HALLEWELL: December 6.

VAN SUSTEREN: Did she say there was anything unusual going on at that time?

HALLEWELL: Absolutely not. Everything was completely normal. As far as I knew, she was just going to home and relax and then get up to go to work the next day.

VAN SUSTEREN: What does Josh do for a living?

HALLEWELL: He is a computer programmer right now.

VAN SUSTEREN: And during the time you say they had severe problems -- I don't mean to focus all my attention on him, but naturally, things do look peculiar. When you say that things were severe, was there ever any kind of violence?

HALLEWELL: There was never any physical violence of any kind.

VAN SUSTEREN: What do you think has happened? Would she walk away from these two kids?

HALLEWELL: No, she would never leave. She would never leave the children. She would never leave knowing that she was causing hundreds of people to suffering with worrying about where she is.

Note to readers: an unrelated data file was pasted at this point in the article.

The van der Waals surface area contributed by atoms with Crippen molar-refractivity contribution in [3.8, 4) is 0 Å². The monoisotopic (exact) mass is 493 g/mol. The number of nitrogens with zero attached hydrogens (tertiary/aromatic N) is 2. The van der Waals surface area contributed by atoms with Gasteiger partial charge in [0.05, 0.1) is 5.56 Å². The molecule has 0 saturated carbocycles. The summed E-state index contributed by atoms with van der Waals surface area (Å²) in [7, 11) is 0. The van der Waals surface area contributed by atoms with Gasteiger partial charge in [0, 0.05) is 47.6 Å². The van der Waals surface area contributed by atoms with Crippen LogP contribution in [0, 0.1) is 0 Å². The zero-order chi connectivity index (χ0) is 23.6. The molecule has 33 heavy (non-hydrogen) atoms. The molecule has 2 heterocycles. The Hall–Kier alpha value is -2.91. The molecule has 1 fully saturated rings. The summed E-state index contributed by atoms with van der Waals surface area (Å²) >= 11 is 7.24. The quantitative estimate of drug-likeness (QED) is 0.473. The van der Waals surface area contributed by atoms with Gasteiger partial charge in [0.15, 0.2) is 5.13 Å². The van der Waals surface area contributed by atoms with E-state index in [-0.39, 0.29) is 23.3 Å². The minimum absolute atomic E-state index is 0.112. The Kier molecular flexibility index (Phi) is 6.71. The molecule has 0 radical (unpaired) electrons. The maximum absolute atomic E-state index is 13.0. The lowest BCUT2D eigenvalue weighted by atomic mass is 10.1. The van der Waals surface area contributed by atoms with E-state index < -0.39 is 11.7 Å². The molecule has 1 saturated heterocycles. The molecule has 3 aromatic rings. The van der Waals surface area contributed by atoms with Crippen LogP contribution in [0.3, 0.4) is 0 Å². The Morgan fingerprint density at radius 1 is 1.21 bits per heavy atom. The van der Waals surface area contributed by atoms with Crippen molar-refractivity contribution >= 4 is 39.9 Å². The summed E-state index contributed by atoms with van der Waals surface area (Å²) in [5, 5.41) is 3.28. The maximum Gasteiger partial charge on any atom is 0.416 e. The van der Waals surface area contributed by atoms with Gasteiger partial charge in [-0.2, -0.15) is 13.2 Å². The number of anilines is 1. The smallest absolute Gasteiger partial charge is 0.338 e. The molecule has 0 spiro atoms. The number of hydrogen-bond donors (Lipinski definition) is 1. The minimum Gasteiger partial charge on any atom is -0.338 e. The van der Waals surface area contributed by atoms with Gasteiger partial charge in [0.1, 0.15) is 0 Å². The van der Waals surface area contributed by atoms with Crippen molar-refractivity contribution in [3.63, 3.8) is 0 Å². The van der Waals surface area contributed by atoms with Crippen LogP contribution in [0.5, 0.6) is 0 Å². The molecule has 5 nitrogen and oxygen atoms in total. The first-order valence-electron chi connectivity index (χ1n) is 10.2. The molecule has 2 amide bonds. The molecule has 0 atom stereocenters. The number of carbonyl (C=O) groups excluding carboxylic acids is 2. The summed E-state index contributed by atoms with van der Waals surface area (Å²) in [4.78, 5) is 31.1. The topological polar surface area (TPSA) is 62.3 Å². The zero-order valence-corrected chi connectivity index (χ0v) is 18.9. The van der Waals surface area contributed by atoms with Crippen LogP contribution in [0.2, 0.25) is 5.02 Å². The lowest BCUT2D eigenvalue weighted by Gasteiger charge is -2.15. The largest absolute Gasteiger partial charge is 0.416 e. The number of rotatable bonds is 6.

VAN SUSTEREN: Any chance she has a boyfriend, or anyone who is stalking her?

HALLEWELL: No on the boyfriend. I do not know of any stalkers. No, she was very committed to her marriage.

VAN SUSTEREN: Have you seen or talked to Josh since she disappeared?

HALLEWELL: Yes, we've seen him pretty much every day.

VAN SUSTEREN: Has he said anything to you that has caught your attention?

HALLEWELL: He sounds really confused, speaking dispiritedly, not like his normal self. He is normally quick to offer his opinion and talk a lot. And he is very sad. He is crying a lot. He seems kind of lost.

VAN SUSTEREN: A lot of stress, obviously, no doubt, a very tragic situation as they look for Susan. Kiirsi, thank you.

HALLEWELL: You're welcome.